Neuroscientists draw up a ‘parts list’ covering 133 different types of brain cells


Neuroscientists used a new, gene-based classification of mouse brain cell types and additional information about neuron shape to uncover two new types of neurons involved in movement. (Credit: Michael Economo, Janelia Research Campus / Lucas Graybuck, Allen Institute)

How many different kinds of cells are there in the brain? At least 133 kinds, including two types of neurons not recognized before, according to a pair of studies featured on the cover of this week’s issue of the journal Nature.

The “parts list” builds on 15 years of work at Seattle’s Allen Institute, focused on analyzing genetic activity in nearly 24,000 of the 100 million brain cells in the mouse cortex. Each cell type exhibited a different combination of genes that were turned on or off.

“This is by far the most comprehensive, most in-depth analysis of any regions of the cortex in any species,” senior study author Hongkui Zeng, executive director of structured science at the Allen Institute for Brain Science, said in a news release. “We can now say that we understand the distribution rules for its parts list.”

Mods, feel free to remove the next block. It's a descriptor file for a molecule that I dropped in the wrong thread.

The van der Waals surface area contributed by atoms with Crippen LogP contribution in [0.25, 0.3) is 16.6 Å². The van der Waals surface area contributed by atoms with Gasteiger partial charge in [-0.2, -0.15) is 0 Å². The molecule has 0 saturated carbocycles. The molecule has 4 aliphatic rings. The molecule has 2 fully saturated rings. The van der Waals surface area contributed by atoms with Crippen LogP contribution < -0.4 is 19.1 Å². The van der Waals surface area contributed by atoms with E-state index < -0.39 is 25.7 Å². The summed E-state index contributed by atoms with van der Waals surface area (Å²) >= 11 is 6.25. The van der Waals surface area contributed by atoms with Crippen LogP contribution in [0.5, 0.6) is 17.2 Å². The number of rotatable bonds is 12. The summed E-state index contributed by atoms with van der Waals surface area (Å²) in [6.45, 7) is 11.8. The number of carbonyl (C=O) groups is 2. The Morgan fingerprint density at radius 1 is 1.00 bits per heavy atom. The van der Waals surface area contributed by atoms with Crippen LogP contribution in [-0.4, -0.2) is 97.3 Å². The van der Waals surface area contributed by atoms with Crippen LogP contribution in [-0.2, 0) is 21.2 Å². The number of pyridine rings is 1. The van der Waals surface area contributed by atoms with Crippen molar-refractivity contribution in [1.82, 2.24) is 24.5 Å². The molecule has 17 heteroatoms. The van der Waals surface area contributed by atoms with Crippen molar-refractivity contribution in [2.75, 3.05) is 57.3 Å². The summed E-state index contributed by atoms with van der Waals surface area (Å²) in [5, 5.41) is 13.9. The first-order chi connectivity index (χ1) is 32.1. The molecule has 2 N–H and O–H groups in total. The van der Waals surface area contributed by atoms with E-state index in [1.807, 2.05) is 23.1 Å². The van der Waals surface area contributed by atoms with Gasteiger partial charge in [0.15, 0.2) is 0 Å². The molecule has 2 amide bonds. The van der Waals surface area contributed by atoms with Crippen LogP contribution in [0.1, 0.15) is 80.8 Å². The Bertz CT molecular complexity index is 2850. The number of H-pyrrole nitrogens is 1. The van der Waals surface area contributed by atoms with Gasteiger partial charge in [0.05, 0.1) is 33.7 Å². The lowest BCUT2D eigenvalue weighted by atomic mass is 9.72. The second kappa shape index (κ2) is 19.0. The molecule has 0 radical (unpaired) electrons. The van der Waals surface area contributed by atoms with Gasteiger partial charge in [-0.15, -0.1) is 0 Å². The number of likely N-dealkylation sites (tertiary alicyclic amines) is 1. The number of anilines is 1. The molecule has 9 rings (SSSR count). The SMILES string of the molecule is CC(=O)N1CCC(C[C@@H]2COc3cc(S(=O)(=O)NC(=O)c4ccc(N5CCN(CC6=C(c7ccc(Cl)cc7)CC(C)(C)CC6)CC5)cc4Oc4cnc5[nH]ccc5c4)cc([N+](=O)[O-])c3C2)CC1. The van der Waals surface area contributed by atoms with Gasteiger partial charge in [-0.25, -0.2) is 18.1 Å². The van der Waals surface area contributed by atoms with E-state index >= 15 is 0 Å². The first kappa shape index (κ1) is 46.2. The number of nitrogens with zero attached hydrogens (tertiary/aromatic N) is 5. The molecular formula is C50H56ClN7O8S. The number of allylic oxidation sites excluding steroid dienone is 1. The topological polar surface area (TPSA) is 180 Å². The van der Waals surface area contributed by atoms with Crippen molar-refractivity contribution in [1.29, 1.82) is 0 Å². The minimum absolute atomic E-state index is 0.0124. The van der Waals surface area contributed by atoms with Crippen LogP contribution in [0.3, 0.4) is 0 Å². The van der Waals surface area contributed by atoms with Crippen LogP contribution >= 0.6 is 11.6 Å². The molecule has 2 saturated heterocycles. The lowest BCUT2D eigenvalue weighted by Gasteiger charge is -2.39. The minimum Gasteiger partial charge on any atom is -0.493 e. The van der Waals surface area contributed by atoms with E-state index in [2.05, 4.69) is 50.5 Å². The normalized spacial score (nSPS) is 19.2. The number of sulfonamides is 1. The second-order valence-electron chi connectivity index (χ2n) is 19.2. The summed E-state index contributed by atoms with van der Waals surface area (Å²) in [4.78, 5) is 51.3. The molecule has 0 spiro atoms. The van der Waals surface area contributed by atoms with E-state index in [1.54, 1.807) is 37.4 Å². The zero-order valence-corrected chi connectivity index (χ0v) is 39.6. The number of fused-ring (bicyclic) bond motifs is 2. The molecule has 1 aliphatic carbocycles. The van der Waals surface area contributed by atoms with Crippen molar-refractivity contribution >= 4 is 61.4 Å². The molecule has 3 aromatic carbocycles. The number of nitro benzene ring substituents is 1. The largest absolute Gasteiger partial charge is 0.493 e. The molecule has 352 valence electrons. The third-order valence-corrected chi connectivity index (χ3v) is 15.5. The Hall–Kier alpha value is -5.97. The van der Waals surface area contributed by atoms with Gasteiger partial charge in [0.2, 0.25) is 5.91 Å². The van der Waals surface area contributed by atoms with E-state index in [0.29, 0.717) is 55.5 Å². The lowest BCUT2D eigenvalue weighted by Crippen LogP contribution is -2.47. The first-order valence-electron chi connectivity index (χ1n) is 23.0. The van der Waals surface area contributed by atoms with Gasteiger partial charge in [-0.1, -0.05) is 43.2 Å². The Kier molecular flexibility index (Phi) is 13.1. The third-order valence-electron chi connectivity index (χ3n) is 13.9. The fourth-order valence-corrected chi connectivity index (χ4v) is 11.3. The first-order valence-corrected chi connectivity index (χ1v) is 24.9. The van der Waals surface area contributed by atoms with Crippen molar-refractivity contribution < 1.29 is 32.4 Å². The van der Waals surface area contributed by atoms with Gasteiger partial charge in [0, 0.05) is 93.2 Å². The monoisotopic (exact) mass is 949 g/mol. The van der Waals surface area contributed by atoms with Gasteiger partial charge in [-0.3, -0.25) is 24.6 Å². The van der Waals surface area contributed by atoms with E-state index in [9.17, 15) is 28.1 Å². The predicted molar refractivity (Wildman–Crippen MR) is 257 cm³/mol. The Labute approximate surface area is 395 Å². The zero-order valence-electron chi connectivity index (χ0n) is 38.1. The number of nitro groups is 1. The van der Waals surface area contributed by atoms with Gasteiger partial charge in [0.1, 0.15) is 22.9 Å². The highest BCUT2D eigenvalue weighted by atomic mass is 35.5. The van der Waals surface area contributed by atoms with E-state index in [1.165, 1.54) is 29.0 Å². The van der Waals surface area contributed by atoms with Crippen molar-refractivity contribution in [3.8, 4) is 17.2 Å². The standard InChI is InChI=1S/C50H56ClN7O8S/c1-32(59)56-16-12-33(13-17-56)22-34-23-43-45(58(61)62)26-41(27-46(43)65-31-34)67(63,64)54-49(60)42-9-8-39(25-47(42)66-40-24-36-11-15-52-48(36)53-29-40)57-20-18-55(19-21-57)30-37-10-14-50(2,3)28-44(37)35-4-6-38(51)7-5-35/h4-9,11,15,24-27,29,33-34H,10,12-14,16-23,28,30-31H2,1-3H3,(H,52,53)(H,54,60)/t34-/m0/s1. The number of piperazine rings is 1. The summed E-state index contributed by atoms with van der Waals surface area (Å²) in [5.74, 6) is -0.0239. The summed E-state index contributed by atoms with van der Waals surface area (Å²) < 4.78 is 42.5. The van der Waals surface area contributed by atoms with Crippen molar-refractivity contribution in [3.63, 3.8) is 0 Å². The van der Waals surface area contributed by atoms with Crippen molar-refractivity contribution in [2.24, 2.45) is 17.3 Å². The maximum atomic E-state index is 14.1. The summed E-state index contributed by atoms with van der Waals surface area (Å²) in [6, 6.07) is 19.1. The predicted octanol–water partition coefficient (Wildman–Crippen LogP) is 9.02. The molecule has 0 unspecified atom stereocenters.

The cover of this week’s issue of the journal Nature features brain cells. (Michael Economo / Jayaram Chandrashekar via Nature)

The region of the cortex that Zeng and her colleagues studied is responsible for processing visual and motor function. Other regions should follow similar rules of organization, the researchers said.

“With all these data in hand, we can start to learn new principles of how the brain is organized — and ultimately, how it works,” Zeng said.

Researchers at the Howard Hughes Medical Institute’s Janelia Research Campus in Virginia used the Allen Institute’s gene expression data as well as the physical shapes of brain cells to identify two new types of pyramidal tract neurons involved in movement. Then they monitored the cells’ activity in live mice to figure out their function.

One of the neuron types plays a role in preparing for a movement — for example, the lick of a tongue. The other type works to trigger the movement itself.

Janelia’s Karel Svoboda, senior author of the motor neuron study, said that tracking gene expression is “a very efficient way of getting at cell types.”

“That’s really what the Allen Institute is at the core,” Svoboda said. “The motor cortex study is the first salvo in a different type of cell type classification, where gene expression information, structural information and measurements of neural activity are brought …read more

Source:: GeekWire

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